If any of you are anywhere near or within travel distance to either of these conferences in Virginia or Georgia, we would love to see you in person at our Build Your Library vendor booth. If you have been looking for one of the few-and-far-between secular homeschool conventions, the SEA Homeschoolers Conference 2018 may be the one you want to make plans to get to. Last year the SEA Conference was in West Virginia and they plan on rotating locations around the country each year. Both of these events have close and affordable lodging options for those traveling from out of town and are both packed with activities and talks to keep you busy.

Please swing by one of our booths and say hello, grab some Build Your Library swag (BYL bookmarks, pencils, and catalog flyers), talk to us about our homeschool products in person or get a signed copy of my book A Literary Education: Adapting Charlotte Mason for Modern Secular Homeschooling. We might even have some of our past Family Reading Crates available too. See you there!

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2018 Practical Homeschooling Magazine Reader’s Choice award

For the fourth year in a row, Build Your Library has been nominated for the Practical Homeschooling Magazine Reader’s Choice awards!

While I am not particularly one for receiving accolades, I really do appreciate being able to describe Build Your Library as an Award Winning Homeschool Curriculum! Three years ago, our first year nominated, we received an Honorable Mention green badge in 2015. The following two years in 2016 and 2017, we received Third Place yellow badges.

If you are so inclined and you enjoy Build Your Library, we would love your vote this year!

Also be sure to vote for the other fantastic secular homeschool curriculum that has been nominated! Real Science Odyssey, All About Reading, Michael Clay Thompson Language Arts – this is a great way to support your favorite homeschool companies!

Vote in the Practical Homeschooling Reader Awards Here

Voting is open until December 25. Thank you so much for your support.

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Unit Study: Harry Potter and the Order of the Phoenix

I am very excited to announce the next installment in our Harry Potter unit study series! It’s time to head back to Hogwarts for Harry’s fifth year in Harry Potter and the Order of the Phoenix.

This year Harry has a lot on his plate. The Ministry of Magic is actively working against him, the new Defense Against the Dark Arts professor is taking over the school, and school work as doubled as the fifth years prepare for their O.W.L. exams.

In this unit, like the units preceding it, you’ll continue your Magical Terms and Spells Glossary, Magical Devices Guide, Magical Creatures Field Guide, Travel Guide to the Wizarding World (Magical Places), and the Weekly Prophet. As always, there are copywork/dictation passages taken from the novel, as well as vocabulary and discussion questions to help you get the most out of the story.

This unit also includes a Defense Against the Dark Arts Hogwarts course – just like Harry and his friends had to work together to fight against the rising evil in the Wizarding World, you and your child will be learning about Activism and how they can fight against the evils in our own world. You’ll be reading about children who saw a problem and stood up to do something about it in It’s Our World, Too: Young People Who Are Making a Difference. The major project in this course will be working on a service project, using the book The Kid’s Guide to Service Projects for inspiration and guidance.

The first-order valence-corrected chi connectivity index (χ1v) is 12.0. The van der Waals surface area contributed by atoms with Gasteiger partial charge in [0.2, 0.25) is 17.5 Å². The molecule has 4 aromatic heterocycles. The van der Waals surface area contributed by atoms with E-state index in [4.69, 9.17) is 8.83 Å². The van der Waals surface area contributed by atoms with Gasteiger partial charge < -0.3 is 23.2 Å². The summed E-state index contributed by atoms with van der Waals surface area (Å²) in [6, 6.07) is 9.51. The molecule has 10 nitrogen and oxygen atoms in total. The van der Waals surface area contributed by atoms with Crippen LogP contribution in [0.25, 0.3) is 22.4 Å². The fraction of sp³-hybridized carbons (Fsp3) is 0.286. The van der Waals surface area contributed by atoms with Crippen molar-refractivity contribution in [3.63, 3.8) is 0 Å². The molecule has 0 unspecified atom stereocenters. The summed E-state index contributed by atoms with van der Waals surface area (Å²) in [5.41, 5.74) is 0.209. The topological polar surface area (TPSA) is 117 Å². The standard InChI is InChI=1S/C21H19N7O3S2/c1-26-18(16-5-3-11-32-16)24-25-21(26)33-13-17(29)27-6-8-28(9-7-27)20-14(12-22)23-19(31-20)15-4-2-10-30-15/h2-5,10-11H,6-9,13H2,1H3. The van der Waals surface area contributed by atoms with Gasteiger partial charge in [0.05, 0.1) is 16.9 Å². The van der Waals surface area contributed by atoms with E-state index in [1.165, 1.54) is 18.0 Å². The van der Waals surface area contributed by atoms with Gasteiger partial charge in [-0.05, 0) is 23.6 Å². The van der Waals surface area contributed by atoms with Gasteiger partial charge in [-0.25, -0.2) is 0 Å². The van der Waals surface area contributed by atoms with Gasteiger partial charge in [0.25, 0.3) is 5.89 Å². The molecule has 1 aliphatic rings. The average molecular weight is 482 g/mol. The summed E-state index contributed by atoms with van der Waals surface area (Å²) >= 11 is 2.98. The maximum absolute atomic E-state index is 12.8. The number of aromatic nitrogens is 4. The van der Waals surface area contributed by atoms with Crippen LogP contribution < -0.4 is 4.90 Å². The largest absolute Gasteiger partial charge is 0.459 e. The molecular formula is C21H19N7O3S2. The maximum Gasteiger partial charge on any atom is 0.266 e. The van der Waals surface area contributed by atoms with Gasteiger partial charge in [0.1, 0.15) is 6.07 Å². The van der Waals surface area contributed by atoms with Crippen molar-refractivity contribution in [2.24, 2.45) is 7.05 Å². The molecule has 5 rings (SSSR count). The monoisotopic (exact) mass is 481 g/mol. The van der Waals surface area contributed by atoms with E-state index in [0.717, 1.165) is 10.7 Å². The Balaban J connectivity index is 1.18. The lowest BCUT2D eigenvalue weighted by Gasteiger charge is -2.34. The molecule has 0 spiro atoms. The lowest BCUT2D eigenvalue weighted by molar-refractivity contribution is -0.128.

The Harry Potter and the Order of the Phoenix unit study will take approximately 4 weeks to complete and is appropriate for upper-elementary and up. The PDF file is 53 pages and includes a full schedule, project ideas and 9 activity pages.

Purchase the Harry Potter and the Order of the Phoenix Unit Study – $5.99

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Harry Potter Unit Study Frequently Asked Questions:
Do we have to start with the Sorcerer’s Stone unit study, or can we jump in at any of the books?

Yes and no. While these unit studies are semi-standalone if they had to be, they are designed to be completed in the order that the book series ran. Like the storyline in the books, the unit studies continue to build off of each other as they progress. You will start several activities such as keeping a glossary of magical terms and spells or creating a field guide of magical devices, to name a few. These will be used through the unit study series and new activities and additional entries will be completed in subsequent lesson plan.

If we already read the book, do we have to read it again to complete the unit study?

The unit study is designed to enhance the reading (or re-reading) of the book. While you are going through the chapters, vocabulary words are pulled out and activities are performed that correlate with what you are reading. This is the perfect unit to complete on your first reading of the book, as well as a perfect companion for reading the book again and diving deeper into the lore and story.

Are you planning on writing unit studies for all of the Harry Potter books?

Yes, absolutely! But currently, we have the following Harry Potter unit studies completed:

Harry Potter and the Sorcerer’s Stone Unit Study
Harry Potter and the Chamber of Secrets Unit Study
Harry Potter and the Prisoner of Azkaban Unit Study
Harry Potter and the Goblet of Fire Unit Study

Harry Potter and the Order of the Phoenix Unit Study